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Nadja Salerno-Sonnenberg "together" with the New Century Chamber Orchestra

08.17.09
Nadja Salerno-Sonnenberg
San Francisco Examiner

By Stephen Smoliar

Together is the name of the first CD recording of the New Century Chamber Orchestra under its new director, Nadja Salerno-Sonnenberg, released on Salerno-Sonnenberg's own NSS label.  This recording is an excellent opportunity to review two of the key performances of Salerno-Sonnenberg's first season with the Orchestra, the Impressions suite by Featured Composer Clarice Assad and Astor Piazzolla's The Four Seasons of Buenos Aires.  It also serves as an amuse-gueule prior to the beginning of the Orchestra's 2009–2010 season in about three weeks' time.

Unfortunately, I was not able to take advantage of Assad's residency with the Orchestra until the final concert of the 2008–2009 season, when I heard the world premiere of her "Dreamscapes," for solo violin (performed by Salerno-Sonnenberg) and string orchestra.  In her own notes for this work, Assad wrote about its "maze of unpredictability and uncertainty;"  and, while I found that maze challenging to negotiate on first hearing, I wrote at the time that it "left me both fascinated and eager to hear it again" (which I continue to regard as high praise for any new composition).  Impressions is a more approachable composition;  or perhaps it just was for me, because I felt that it approached the challenge of composing for an all-string ensemble in the same spirit that Benjamin Britten had brought to his early (1937) composition of variations on a theme by his teacher, Frank Bridge.  Not only is the first movement of Assad's suite an explicit set of variations;  but also two of her movements use forms from the Bridge variations, a waltz and a perpetuum mobile.  Furthermore, like the Bridge variations, the suite concludes by reflecting back on its very opening.  Most important, however, is the way in which Assad may have taken the diversity of sonorities that Britten conceived for his variations and developed a new diversity entirely of her own making.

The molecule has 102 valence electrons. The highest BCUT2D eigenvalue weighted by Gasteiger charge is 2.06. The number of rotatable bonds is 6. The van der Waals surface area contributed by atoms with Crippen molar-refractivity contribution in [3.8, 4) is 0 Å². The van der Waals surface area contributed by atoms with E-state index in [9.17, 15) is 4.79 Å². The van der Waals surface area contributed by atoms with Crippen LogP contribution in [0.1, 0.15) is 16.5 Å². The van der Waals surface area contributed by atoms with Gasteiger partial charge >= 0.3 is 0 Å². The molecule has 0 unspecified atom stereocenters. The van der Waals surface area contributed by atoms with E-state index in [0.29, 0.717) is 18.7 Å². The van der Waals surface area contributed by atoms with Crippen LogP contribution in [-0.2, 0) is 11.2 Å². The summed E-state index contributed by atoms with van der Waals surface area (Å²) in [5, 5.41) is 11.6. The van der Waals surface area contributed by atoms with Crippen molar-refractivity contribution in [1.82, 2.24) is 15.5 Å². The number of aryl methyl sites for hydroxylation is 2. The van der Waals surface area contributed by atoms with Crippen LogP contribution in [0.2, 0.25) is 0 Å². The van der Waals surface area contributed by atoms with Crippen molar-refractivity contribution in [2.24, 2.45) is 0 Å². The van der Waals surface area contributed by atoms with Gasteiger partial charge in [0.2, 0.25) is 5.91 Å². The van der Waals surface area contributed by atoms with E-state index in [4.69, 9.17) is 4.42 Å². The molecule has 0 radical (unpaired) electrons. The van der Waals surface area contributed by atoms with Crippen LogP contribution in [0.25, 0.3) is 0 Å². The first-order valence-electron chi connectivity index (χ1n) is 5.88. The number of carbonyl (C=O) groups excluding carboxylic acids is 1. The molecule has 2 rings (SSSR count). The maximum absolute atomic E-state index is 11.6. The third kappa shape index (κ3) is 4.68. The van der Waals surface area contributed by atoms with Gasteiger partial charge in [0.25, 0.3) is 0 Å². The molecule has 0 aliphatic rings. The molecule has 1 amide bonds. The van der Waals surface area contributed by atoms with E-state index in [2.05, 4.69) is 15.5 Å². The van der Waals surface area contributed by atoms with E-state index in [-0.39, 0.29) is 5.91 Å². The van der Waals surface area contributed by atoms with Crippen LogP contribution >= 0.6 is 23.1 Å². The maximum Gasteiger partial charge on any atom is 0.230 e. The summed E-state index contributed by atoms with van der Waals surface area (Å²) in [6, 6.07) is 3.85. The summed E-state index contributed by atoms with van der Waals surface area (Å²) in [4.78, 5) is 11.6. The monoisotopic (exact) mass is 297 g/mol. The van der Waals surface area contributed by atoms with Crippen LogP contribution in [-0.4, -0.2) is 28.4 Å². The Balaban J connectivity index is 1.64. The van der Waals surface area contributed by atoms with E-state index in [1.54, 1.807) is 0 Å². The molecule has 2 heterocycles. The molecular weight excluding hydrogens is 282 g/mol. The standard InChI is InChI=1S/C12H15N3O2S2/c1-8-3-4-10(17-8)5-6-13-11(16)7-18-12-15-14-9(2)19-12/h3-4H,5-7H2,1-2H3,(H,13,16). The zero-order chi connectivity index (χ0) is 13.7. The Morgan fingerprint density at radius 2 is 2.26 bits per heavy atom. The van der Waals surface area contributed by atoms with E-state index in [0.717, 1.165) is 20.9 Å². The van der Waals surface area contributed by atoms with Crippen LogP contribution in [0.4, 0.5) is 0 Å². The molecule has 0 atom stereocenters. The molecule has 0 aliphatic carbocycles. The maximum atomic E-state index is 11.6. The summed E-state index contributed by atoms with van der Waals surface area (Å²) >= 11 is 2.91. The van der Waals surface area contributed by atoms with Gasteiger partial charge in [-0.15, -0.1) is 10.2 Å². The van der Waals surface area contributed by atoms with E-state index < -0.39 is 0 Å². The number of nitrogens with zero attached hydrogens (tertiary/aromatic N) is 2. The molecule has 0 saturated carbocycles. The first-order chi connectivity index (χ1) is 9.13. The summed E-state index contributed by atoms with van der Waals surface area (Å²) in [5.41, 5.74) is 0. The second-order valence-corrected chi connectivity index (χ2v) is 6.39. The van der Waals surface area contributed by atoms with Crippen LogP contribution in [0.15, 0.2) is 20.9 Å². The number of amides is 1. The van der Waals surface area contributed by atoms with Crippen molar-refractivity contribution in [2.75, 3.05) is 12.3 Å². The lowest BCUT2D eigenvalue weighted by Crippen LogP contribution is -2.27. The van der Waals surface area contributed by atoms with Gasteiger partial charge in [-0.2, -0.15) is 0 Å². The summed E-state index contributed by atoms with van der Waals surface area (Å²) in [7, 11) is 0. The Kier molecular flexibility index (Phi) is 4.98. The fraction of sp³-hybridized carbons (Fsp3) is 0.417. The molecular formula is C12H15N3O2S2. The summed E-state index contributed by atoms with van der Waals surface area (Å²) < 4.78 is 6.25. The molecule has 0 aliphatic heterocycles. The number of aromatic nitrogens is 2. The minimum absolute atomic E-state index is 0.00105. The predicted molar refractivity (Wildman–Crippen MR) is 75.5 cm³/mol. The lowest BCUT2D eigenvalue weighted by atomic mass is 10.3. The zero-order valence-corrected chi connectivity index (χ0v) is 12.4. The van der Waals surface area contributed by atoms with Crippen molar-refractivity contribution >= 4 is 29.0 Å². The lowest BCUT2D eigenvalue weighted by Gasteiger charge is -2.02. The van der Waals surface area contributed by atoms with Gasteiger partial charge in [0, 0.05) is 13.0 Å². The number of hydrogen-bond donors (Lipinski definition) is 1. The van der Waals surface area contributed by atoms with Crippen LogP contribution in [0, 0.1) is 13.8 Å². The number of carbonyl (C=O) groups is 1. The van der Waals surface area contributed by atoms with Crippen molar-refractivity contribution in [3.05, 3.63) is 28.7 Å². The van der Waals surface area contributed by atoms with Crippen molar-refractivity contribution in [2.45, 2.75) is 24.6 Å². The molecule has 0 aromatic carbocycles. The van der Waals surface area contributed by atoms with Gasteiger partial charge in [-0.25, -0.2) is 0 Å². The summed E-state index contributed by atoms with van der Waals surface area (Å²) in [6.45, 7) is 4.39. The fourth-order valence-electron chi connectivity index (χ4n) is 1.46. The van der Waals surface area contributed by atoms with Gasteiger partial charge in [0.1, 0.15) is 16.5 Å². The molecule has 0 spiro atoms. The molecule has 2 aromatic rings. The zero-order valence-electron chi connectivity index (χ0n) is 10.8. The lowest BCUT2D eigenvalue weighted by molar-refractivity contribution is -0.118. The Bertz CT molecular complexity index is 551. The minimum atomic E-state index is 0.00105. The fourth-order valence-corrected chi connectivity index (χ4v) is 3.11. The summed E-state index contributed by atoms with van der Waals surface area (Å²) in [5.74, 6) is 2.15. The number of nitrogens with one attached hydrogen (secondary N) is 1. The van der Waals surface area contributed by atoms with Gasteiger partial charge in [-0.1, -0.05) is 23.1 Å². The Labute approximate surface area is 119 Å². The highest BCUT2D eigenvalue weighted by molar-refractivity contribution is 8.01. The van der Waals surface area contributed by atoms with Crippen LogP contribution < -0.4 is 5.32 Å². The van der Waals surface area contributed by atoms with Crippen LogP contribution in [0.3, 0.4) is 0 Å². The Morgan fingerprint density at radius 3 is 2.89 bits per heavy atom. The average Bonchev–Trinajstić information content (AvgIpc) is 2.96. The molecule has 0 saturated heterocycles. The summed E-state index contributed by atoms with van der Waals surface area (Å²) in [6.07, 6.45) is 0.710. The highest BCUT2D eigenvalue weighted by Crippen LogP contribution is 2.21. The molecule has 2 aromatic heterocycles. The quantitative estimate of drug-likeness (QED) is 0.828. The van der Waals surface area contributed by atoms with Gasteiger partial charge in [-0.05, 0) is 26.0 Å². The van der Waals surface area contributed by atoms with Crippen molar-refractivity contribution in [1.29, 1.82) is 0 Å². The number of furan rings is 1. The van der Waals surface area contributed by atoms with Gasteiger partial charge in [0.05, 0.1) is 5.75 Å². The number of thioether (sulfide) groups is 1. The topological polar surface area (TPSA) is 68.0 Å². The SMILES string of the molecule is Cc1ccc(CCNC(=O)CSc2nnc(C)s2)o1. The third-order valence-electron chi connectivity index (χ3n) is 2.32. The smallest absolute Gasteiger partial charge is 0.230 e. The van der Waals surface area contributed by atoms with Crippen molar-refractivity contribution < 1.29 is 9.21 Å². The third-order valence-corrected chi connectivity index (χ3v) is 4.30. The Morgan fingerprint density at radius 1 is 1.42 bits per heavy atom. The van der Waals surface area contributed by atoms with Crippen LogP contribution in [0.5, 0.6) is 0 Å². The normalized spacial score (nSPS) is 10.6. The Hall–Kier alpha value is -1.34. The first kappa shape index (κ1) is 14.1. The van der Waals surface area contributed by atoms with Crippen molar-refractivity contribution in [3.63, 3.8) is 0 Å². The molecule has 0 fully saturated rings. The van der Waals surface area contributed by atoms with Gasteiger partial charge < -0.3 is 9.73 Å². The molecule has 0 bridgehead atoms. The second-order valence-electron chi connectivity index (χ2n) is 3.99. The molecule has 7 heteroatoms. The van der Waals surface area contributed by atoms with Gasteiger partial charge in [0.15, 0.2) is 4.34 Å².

Similarly, one can guess from its title that Piazzolla's composition (actually four separate pieces subsequently collected and reorchestrated for Gidon Kremer) is a reflection on earlier source material.  The scope of that reflection, however, extended beyond Antonio Vivaldi, including a not-particularly-veiled reference to Johann Pachelbel and a variety of idioms from the violin repertoire extending all the way into the twentieth century.  Those familiar with "Four, for Tango," which Piazzolla composed for the Kronos Quartet, know the wild abandon that he can bring to his composition for strings, high-energy rhythms with glissandi that practically fly off the score pages into the stratosphere;  and this Four Seasons suite is just as wild.

The remainder of the disc consists of two arrangements of familiar works from the early twentieth century:  Béla Bartók's 1915 suite of six Romanian folk dances and "Bess, You Is My Woman Now," from George Gershwin's opera, Porgy and Bess.  The Bartók arrangement was by Salerno-Sonnenberg herself, replacing the instrumental solos that Bartók had conceived for his orchestral version with a characteristic set of string solos.  The Gershwin was a transcription by David Rimelis of Jascha Heifetz' arrangement for violin and piano.  If Salerno-Sonnenberg's orchestration of Bartók is not as colorful as the original, the performance does full justice to the folk spirit of the music, while the Gershwin arrangement reminds us of how successful he was in making the shift from song writer to opera composer.  Taken as a whole, this CD is an excellent celebration of the "new generation" of the New Century Chamber Orchestra.